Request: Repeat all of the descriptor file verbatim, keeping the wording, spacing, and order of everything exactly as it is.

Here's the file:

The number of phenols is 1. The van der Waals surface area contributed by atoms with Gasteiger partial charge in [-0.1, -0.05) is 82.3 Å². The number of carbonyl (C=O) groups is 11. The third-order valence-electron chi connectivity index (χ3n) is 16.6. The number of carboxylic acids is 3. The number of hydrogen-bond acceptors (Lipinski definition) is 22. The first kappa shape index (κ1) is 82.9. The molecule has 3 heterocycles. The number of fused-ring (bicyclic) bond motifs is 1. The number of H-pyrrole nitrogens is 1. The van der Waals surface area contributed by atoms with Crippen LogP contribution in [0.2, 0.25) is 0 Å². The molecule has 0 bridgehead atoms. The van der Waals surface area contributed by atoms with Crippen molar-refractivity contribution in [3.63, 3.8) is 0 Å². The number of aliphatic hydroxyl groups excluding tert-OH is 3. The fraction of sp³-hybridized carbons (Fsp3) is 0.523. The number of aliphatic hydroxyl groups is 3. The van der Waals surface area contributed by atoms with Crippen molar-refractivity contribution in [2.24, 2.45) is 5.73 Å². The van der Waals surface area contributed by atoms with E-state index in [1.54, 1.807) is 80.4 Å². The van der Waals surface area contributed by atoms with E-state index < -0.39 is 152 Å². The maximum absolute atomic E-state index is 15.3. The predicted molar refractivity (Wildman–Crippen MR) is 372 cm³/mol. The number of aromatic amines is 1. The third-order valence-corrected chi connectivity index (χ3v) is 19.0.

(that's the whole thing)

The number of phenols is 1. The van der Waals surface area contributed by atoms with Gasteiger partial charge in [-0.1, -0.05) is 82.3 Å². The number of carbonyl (C=O) groups is 11. The third-order valence-electron chi connectivity index (χ3n) is 16.6. The number of carboxylic acids is 3. The number of hydrogen-bond acceptors (Lipinski definition) is 22. The first kappa shape index (κ1) is 82.9. The molecule has 3 heterocycles. The number of fused-ring (bicyclic) bond motifs is 1. The number of H-pyrrole nitrogens is 1. The van der Waals surface area contributed by atoms with Crippen LogP contribution in [0.2, 0.25) is 0 Å². The molecule has 0 bridgehead atoms. The van der Waals surface area contributed by atoms with Crippen molar-refractivity contribution in [3.63, 3.8) is 0 Å². The number of aliphatic hydroxyl groups excluding tert-OH is 3. The fraction of sp³-hybridized carbons (Fsp3) is 0.523. The number of aliphatic hydroxyl groups is 3. The van der Waals surface area contributed by atoms with Crippen molar-refractivity contribution in [2.24, 2.45) is 5.73 Å². The van der Waals surface area contributed by atoms with E-state index in [1.54, 1.807) is 80.4 Å². The van der Waals surface area contributed by atoms with E-state index < -0.39 is 152 Å². The maximum absolute atomic E-state index is 15.3. The predicted molar refractivity (Wildman–Crippen MR) is 372 cm³/mol. The number of aromatic amines is 1. The third-order valence-corrected chi connectivity index (χ3v) is 19.0.